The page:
From above storied Lygon Street grocer King and Godfree, Johnny’s Green Room is back after months of renovations with a fresh lick of paint, a menu written by Karen Martini and drinks by ex-Bar Americano bon vivant Matthew Bax. Throw in music direction by the team at Hope Street Radio and you have yourself one heck of a Carlton evening
So, what do people want to drink as the sun sets across Melbourne? Which cocktails sing alongside a slice? Here’s drinks aficionado Matthew Bax with Johnny’s Green Room in three drinks.
I came to know this drink during my time in Munich. The Germans are an unlikely barometer of worldwide cocktail trends but a barometer nonetheless, evidenced in their early adoption of the Caiparinha and Aperol Spritz. I would argue Germany has done more for the promotion of some cocktails than their countries of origin. The Hugo is another example. Hailing from the Dolomites in South Tyrol, the Hugo is so popular in parts of Europe that it has become a victim of its own success. It’s not often considered in depth, and I think it goes a little unappreciated for its simple and floral formula of deliciousness. At Johnny’s Green Room, we have our very own market garden, so when I first set my eyes on the luscious bounty of mint my mind immediately landed on the mint-forward Hugo. I wanted to add a little more punch to the original, so I’ve worked gin into the recipe and replaced the utterly useless soda water (in my opinion) for a beautiful bianco vermouth. The concoction comes alive with fresh lime and a generous splash of prosecco.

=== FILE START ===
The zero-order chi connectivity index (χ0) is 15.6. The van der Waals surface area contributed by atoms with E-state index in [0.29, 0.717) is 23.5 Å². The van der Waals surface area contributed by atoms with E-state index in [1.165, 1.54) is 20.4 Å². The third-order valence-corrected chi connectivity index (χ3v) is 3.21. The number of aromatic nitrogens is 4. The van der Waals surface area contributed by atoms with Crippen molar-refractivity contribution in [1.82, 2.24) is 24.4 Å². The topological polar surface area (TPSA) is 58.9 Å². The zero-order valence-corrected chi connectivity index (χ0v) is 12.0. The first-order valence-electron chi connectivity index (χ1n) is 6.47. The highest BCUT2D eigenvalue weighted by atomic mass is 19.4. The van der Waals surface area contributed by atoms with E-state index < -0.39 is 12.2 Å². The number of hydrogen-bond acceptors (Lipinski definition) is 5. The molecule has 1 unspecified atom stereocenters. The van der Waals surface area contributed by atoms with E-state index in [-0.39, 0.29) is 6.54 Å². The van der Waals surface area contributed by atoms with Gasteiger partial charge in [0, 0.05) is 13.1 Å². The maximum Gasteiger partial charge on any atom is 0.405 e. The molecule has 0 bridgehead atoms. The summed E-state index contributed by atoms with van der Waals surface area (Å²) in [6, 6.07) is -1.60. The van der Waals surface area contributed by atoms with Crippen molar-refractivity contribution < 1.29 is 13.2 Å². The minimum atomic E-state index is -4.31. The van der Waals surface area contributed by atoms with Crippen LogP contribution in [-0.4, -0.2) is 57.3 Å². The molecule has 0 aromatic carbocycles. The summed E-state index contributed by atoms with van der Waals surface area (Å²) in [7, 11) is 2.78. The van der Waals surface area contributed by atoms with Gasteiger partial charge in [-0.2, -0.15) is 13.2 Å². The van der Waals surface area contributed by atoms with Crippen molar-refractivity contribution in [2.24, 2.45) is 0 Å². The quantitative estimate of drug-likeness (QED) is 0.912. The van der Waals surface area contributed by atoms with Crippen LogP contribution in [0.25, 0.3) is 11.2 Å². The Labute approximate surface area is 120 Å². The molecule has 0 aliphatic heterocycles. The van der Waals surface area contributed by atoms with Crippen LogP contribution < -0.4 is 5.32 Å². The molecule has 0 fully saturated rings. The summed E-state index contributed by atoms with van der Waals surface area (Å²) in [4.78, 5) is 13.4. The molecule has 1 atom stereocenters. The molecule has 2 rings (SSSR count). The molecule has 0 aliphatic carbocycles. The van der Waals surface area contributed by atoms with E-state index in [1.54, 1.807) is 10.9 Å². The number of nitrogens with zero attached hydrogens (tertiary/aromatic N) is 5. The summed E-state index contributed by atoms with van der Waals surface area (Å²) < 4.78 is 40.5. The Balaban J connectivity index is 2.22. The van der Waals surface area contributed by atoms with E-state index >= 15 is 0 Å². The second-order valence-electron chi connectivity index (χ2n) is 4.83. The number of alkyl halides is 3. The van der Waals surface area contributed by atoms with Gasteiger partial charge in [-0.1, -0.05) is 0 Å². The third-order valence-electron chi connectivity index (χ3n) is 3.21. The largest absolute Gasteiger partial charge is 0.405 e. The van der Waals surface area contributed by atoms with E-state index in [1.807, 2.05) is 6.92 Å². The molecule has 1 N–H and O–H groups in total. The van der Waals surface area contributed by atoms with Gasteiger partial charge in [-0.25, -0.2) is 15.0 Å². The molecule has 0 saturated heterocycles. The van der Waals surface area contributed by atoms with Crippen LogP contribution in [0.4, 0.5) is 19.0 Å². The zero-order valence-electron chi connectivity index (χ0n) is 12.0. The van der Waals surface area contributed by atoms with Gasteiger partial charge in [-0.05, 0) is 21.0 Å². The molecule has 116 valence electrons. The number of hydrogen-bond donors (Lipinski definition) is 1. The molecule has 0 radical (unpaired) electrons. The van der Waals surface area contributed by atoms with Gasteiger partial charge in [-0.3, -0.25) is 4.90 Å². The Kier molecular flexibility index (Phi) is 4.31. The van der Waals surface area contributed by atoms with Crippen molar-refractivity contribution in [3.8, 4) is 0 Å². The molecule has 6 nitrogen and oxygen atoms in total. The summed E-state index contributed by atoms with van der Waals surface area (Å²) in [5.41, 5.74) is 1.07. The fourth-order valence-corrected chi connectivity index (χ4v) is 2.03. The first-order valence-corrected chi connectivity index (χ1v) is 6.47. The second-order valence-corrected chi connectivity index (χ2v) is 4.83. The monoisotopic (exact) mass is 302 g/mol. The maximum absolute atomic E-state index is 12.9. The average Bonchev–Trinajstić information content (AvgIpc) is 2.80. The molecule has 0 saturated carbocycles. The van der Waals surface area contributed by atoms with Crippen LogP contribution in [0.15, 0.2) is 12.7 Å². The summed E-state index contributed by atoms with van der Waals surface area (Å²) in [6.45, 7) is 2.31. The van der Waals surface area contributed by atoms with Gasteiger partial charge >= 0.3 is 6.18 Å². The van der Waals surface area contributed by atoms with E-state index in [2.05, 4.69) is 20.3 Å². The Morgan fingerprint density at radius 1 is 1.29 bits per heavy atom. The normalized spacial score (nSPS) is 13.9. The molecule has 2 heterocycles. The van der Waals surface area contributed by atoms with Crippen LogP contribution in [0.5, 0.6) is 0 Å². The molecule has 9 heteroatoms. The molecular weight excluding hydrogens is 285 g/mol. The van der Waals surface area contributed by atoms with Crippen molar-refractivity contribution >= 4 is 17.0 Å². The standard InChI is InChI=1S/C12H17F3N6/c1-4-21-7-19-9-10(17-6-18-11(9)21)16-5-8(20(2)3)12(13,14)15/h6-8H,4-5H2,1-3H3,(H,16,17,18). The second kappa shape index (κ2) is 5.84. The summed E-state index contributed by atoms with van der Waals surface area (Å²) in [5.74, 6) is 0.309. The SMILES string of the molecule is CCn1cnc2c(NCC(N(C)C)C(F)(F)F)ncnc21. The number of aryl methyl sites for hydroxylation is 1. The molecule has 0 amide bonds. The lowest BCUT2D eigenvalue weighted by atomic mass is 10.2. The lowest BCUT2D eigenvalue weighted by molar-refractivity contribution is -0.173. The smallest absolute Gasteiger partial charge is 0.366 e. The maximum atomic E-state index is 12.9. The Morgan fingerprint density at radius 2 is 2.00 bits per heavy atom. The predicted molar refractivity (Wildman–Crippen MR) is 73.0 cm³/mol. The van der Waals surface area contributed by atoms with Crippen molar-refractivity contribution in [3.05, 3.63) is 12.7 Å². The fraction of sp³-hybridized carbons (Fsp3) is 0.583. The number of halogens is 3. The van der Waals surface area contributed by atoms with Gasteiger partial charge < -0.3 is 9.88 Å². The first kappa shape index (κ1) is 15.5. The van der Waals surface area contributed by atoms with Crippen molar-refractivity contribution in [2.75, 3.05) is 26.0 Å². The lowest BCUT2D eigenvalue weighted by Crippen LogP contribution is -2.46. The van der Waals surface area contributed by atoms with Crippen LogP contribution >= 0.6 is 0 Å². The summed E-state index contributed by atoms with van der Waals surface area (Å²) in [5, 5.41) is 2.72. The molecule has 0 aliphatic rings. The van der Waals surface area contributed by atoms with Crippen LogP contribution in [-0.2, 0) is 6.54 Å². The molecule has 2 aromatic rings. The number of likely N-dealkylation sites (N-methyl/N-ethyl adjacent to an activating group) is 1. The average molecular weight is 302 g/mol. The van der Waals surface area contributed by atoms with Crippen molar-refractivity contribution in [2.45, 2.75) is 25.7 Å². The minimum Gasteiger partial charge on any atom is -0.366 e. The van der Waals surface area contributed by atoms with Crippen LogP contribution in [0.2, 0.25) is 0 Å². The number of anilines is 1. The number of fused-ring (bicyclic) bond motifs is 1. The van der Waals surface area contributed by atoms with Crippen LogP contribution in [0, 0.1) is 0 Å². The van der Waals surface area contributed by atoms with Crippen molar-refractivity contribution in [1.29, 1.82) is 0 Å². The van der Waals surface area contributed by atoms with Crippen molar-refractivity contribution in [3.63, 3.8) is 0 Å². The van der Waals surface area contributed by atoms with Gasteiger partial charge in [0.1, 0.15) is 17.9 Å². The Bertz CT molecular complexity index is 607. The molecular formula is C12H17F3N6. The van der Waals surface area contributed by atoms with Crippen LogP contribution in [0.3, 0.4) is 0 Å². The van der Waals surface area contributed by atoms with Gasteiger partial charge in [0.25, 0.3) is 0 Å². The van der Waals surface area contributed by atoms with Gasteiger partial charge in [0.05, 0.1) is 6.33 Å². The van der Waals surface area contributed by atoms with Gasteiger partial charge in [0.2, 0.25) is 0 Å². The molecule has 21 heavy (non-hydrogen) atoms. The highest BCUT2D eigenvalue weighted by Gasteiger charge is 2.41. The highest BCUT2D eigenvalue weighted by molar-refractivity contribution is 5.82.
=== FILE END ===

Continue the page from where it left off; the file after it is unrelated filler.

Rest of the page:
Championing the spirit of sprezzatura with this drink. The Italian penchant for effortless elegance. Would you rather enjoy a gelato or a spritz on a hot summer’s day? Let us spare you the pain of that choice. Here at Johnny’s Green Room our extended family includes the best gelato in Australia: Pidapipo. It would be a sin not to incorporate this product into our drinks program. Our first collaboration is an interpretation of the 16th-century Venetian palate cleanser, the Sgroppino. It’s also a little nod to Bondi’s Icebergs dessert where our chef Karen Martini, together with Maurice Terzini, redefined modern Australian Italian cuisine. The cocktail is essentially a lemon vodka Spritz, lightened with prosecco and finished with a serve or freshly whipped Pidapipo limone sorbetto. It’s a super-fresh, fun, grown-up version of a spider.
Our DNA is proudly Italian, but the Margarita is still in high rotation even on the Amalfi Coast. My first menu for Johnny’s is somewhat of a tipsy road trip around Italy. Each drink tells a little story of the gastronomic diversity of the country. Our version of a Spicy Marg takes us to Calabria with the use of peperoncino chilli, which dominates their epic “la cucina povera” cuisine. The normal suspects line up in this one, alongside peperoncino-aged reposado tequila. We took a great deal of time working with the kitchen team to develop the perfect spiced salt for the rim. Being a rooftop we serve all our Margaritas on the rocks to ensure the freshest, coldest version of this classic. We feel incredibly lucky to be working with such a celebrated brigade of chefs, so this drink includes another nod to the kitchen and their amazing pizzas. The Peperoncino Margarita is finished with a drizzle of house chilli oil.